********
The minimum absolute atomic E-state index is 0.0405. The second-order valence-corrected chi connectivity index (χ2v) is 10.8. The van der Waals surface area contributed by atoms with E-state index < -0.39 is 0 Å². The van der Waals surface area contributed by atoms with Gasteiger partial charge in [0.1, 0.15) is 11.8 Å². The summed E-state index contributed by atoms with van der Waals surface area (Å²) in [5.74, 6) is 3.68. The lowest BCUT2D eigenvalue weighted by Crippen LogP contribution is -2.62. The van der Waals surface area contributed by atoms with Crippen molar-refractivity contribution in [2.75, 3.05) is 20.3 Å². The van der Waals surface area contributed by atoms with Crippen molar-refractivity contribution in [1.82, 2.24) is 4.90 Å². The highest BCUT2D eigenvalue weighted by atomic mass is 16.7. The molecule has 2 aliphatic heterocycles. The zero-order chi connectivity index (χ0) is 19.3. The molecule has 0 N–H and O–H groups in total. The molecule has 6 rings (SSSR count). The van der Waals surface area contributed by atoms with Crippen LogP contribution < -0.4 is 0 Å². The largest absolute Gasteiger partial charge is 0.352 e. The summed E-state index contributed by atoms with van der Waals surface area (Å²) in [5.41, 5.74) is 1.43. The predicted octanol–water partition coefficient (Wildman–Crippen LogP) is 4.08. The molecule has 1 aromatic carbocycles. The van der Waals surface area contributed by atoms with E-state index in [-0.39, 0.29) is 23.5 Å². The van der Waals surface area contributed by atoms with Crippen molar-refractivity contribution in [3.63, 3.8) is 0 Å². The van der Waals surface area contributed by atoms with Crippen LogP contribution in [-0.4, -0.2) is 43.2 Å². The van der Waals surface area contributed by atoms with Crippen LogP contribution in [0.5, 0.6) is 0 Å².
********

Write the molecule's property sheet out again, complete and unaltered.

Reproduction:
The minimum absolute atomic E-state index is 0.0405. The second-order valence-corrected chi connectivity index (χ2v) is 10.8. The van der Waals surface area contributed by atoms with E-state index < -0.39 is 0 Å². The van der Waals surface area contributed by atoms with Gasteiger partial charge in [0.1, 0.15) is 11.8 Å². The summed E-state index contributed by atoms with van der Waals surface area (Å²) in [5.74, 6) is 3.68. The lowest BCUT2D eigenvalue weighted by Crippen LogP contribution is -2.62. The van der Waals surface area contributed by atoms with Crippen molar-refractivity contribution in [2.75, 3.05) is 20.3 Å². The van der Waals surface area contributed by atoms with Crippen molar-refractivity contribution in [1.82, 2.24) is 4.90 Å². The highest BCUT2D eigenvalue weighted by atomic mass is 16.7. The molecule has 2 aliphatic heterocycles. The zero-order chi connectivity index (χ0) is 19.3. The molecule has 0 N–H and O–H groups in total. The molecule has 6 rings (SSSR count). The van der Waals surface area contributed by atoms with Crippen LogP contribution < -0.4 is 0 Å². The largest absolute Gasteiger partial charge is 0.352 e. The summed E-state index contributed by atoms with van der Waals surface area (Å²) in [5.41, 5.74) is 1.43. The predicted octanol–water partition coefficient (Wildman–Crippen LogP) is 4.08. The molecule has 1 aromatic carbocycles. The van der Waals surface area contributed by atoms with E-state index in [-0.39, 0.29) is 23.5 Å². The van der Waals surface area contributed by atoms with Crippen molar-refractivity contribution in [3.63, 3.8) is 0 Å². The van der Waals surface area contributed by atoms with Crippen LogP contribution in [-0.4, -0.2) is 43.2 Å². The van der Waals surface area contributed by atoms with Crippen LogP contribution in [0.5, 0.6) is 0 Å².